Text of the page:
Then there is the fact that two applications were filed on 12 July 2004. Whatever the DCA did or did not do, these applications could have been filed as one thereby halving the cost (and possibly halving any fees charged by Mr Rimmer).
However you slice this, and whatever Mr Rimmer's charging structure, the cost of this exercise was three times what it needed to be, thanks to the DCA and Mr Rimmer. Multiply that up across Government, and there is scope for spending cuts.
Monday, 20 October 2008
Friday, 17 October 2008
I've pointed out before that my share of the Brown tax rises is (roughly) enough to pay off my mortgage. So had it not been for Brown, I would not need one penny of borrowing today. Now, not everyone is in that position (I've been very reluctant to borrow the huge sums that have been offered to me, for reasons which have turned out to be right) but had that money not been taxed and wasted, we'd all be in a more stable position now.
And on a final thought; £57 billion is indeed a lot of money ... but is also close to an eery multiple of the 60 million who live here. Which would work best; giving the banks close to £60 billion to shore up their balance sheets, or giving every man woman and child in the country a grand to, err, put in the bank?
Thursday, 16 October 2008
It used to irritate me, for the usual and obvious reasons - primarily the old chestnut that the Today programme never saw a problem that could not be solved by throwing Government money at it. But I've found a way round this.
Usually, there will be an interview with a New Labourite. All you have to do is apply the rules of Just a Minute, with minor adjustments. Nicholas Parsons adjudicates as to whether a panellist has displayed hesitation, deviation or repitition; I listen to the Minister for the Day to see whether s/he is displaying obfuscation, avoidance of the question, or simple downright untruthfulness. If I should detect any, I get to press the buzzer which, in my car, is the "iPod" button.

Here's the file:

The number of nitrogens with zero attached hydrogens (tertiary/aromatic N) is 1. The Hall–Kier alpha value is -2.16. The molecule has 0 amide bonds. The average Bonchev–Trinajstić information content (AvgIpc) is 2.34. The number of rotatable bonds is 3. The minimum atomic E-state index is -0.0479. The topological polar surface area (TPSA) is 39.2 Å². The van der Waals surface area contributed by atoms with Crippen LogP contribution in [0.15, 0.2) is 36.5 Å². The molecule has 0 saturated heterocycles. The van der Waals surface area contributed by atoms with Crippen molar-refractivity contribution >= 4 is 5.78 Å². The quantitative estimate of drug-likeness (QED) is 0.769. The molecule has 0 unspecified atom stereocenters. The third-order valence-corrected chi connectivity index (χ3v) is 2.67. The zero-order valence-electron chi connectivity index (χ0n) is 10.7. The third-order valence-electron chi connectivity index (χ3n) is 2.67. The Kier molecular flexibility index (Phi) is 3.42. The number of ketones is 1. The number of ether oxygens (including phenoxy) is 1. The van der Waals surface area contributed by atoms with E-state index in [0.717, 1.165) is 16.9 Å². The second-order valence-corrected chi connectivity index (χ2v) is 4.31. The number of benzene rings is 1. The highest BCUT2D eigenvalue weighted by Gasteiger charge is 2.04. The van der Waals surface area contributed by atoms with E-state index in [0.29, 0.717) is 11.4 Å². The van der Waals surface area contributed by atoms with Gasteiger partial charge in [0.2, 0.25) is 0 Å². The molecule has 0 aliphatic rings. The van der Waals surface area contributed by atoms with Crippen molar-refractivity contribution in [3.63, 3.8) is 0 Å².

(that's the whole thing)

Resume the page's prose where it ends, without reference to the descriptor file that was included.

It's much more fun than listening to their usual drivel. I just wish that one day, one of them would manage a whole minute.
Sunday, 12 October 2008
Thursday, 9 October 2008
Saturday, 4 October 2008
I've decided not to apply, though. Sorry.
I'm just looking at the Courts page of my local rag, reporting the last few weeks at the Mags Court. We have:
16 people done for lack of proper vehicle excise duty. Fines vary up to £350, plus an order to pay back tax of between £10 and £105.
Then we have a bloke who was done for:
- failed to comply with a community order
- failed to surrender for bail
- four (4) separate counts of theft